Chapter IV of the Right of the Children for Free and Compulsory Education (RTE) Act of 2009 has provisions for forming School Management Committees at the local level. The act also ensures that the members from the marginalized section are represented in the committee; for example fifty percent of the members should be women, and marginal communities should have proportionate representation.31 However, from the Kerala experience it is clear that the token representation in itself will not challenge, but only reinforce the hierarchies at the local level. In other words community and local are not unproblematic categories and need further introspection. Sarada Balagopalan, commenting on the earlier draft of the RTE act observes:
"'People's participation' is being increasingly understood not in terms of their organic involvement in process to effect local change, but rather in their ability to demonstrate their emotional investment financially. This is not necessarily through capital per se but through their labour, their resources, their contributing to the construction of the school building, etc."32
She further cautions that the surveillance functions of the local level committees could work against the democratic participation of the marginalized section of the community. "Rather a Foucauldian lens that formulates questions of power not so much in terms of justice as those of technology, tactics and strategy would allow us to be prescient about how the 'community' is increasingly emerging as a new technology of power within which local surveillance can function effectively, economically and without any threat of major resistance."33 From the Kerala experience, it is clear that the local level committees were dominated by upper caste, middle class male parents and teachers.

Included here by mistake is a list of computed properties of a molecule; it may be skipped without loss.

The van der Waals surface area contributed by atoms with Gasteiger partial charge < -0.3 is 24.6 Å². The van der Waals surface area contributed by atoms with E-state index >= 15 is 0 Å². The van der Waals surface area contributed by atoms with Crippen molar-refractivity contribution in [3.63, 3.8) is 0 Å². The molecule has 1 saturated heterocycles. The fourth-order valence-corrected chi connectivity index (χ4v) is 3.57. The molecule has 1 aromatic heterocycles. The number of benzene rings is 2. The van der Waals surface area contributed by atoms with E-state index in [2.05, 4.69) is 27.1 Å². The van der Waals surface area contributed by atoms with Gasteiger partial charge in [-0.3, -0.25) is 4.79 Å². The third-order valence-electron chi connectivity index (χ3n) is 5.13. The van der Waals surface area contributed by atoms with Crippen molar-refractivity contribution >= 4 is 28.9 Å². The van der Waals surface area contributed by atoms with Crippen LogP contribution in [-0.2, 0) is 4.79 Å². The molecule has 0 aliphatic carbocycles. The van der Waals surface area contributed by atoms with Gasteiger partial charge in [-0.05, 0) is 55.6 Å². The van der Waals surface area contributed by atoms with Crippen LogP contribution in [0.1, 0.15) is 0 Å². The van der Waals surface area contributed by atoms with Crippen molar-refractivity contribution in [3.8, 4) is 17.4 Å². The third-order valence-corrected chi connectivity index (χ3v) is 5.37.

This need not lead to the conclusion that the local level committees can never be proper representative bodies which could provide the function of caring. The challenge is to imagine these committees less as bureaucratic measures and technological apparatuses of power and more as organic spaces of conversation and sharing. This requires immense political pressure from the marginalized groups on the one hand and proper legal provisions to back up this pressure on the other. It is also necessary to have a conceptual shift among the scholars and policy makers from a mode of accommodation and acceptance, in which all differences are accommodated by the dominant section, to a mode of learning where one does not lead the discussions but participates in them. In the accommodative mode there will be care- givers and care-takers with power differences, which will necessarily create another hierarchy, whereas in the learning mode, care is a mutual relation between all members in the group. Unless there is continuous and conscious critique and self-reflection, the existing difference of resources will only enhance inequality and marginalization.